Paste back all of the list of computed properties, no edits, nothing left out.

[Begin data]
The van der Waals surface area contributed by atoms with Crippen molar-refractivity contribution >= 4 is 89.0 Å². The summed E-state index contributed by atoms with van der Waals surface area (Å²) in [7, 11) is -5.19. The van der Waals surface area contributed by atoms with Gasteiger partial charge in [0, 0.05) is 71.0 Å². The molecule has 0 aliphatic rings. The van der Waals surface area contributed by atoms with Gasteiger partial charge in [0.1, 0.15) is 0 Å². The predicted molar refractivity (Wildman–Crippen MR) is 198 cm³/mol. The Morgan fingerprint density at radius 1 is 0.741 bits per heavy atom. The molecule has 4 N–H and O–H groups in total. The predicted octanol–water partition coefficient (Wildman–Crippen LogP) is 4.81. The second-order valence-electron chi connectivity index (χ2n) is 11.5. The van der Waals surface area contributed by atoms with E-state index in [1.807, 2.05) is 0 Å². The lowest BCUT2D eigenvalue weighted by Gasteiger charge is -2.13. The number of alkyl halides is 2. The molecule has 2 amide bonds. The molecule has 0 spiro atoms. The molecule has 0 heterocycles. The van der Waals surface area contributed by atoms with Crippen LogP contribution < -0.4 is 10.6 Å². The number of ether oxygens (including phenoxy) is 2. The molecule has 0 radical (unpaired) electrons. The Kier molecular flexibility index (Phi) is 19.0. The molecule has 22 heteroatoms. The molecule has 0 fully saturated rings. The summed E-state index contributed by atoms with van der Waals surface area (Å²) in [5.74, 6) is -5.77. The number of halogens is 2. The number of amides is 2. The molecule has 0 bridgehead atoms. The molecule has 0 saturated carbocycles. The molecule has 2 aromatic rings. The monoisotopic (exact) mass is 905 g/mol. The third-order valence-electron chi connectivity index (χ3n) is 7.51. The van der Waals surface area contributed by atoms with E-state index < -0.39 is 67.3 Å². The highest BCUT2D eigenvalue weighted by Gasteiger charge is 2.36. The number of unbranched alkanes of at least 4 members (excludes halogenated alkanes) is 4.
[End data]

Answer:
The van der Waals surface area contributed by atoms with Crippen molar-refractivity contribution >= 4 is 89.0 Å². The summed E-state index contributed by atoms with van der Waals surface area (Å²) in [7, 11) is -5.19. The van der Waals surface area contributed by atoms with Gasteiger partial charge in [0, 0.05) is 71.0 Å². The molecule has 0 aliphatic rings. The van der Waals surface area contributed by atoms with Gasteiger partial charge in [0.1, 0.15) is 0 Å². The predicted molar refractivity (Wildman–Crippen MR) is 198 cm³/mol. The Morgan fingerprint density at radius 1 is 0.741 bits per heavy atom. The molecule has 4 N–H and O–H groups in total. The predicted octanol–water partition coefficient (Wildman–Crippen LogP) is 4.81. The second-order valence-electron chi connectivity index (χ2n) is 11.5. The van der Waals surface area contributed by atoms with E-state index in [1.807, 2.05) is 0 Å². The lowest BCUT2D eigenvalue weighted by Gasteiger charge is -2.13. The number of alkyl halides is 2. The molecule has 2 amide bonds. The molecule has 0 spiro atoms. The molecule has 0 heterocycles. The van der Waals surface area contributed by atoms with Crippen LogP contribution < -0.4 is 10.6 Å². The number of ether oxygens (including phenoxy) is 2. The molecule has 0 radical (unpaired) electrons. The Kier molecular flexibility index (Phi) is 19.0. The molecule has 22 heteroatoms. The molecule has 0 fully saturated rings. The summed E-state index contributed by atoms with van der Waals surface area (Å²) in [5.74, 6) is -5.77. The number of halogens is 2. The number of amides is 2. The molecule has 0 bridgehead atoms. The molecule has 0 saturated carbocycles. The molecule has 2 aromatic rings. The monoisotopic (exact) mass is 905 g/mol. The third-order valence-electron chi connectivity index (χ3n) is 7.51. The van der Waals surface area contributed by atoms with E-state index < -0.39 is 67.3 Å². The highest BCUT2D eigenvalue weighted by Gasteiger charge is 2.36. The number of unbranched alkanes of at least 4 members (excludes halogenated alkanes) is 4.